Modeling of debris-covered glaciers
Developing modeling systems to determine the melt water production of debris-covered glaciers over a range of spatial and temporal scales
As mountain glaciers recede, they are increasingly becoming covered in rock debris, and in some regions 40 - 70% of the ablation zone of the glacier is covered in rock debris. Understanding the impact of this surface debris on glacier melt is essential if we want to calculate the glacier contribution to regional water resources and global sea level rise.
Conventional wisdom is that debris cover thicker than a few centimeters slows down ice melt, and thus ‘protects’ the ice during periods of glacier recession such as the present. Contradictorily, satellite studies of surface lowering rates of glaciers show that the lowering rate of debris-covered glaciers matches, or even exceeds, that of comparable glaciers with no surface debris.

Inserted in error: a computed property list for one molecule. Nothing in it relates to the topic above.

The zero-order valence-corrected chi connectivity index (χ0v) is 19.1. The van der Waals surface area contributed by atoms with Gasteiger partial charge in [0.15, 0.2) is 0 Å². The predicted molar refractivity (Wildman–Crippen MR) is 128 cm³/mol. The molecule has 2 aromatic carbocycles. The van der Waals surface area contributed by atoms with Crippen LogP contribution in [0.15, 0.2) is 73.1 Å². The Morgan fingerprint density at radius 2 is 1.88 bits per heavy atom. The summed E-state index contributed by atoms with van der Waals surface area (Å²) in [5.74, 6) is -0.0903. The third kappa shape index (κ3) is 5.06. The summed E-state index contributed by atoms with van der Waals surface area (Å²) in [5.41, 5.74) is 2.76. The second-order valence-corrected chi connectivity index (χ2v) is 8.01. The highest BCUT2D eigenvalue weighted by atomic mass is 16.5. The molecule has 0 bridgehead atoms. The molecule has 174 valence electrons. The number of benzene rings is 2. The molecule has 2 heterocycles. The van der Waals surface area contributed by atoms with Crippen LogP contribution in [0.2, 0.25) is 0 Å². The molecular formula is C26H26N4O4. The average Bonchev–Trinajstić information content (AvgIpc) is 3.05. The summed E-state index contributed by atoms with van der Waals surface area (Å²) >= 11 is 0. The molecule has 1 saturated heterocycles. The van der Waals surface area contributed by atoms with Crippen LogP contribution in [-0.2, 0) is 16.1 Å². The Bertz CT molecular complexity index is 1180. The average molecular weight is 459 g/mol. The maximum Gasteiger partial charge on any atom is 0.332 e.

The premise of this research is that previously unaccounted-for processes associated with the surface properties of the debris-covered area are responsible for the rapid rates of ice loss observed at the glacier scale, and the goal of this research project is to quantify the impact of these processes, and develop numerical models that will allow more accurate prediction of future runoff from debris-covered glaciers.
FWF Elise Richter Award (V 309-N26)
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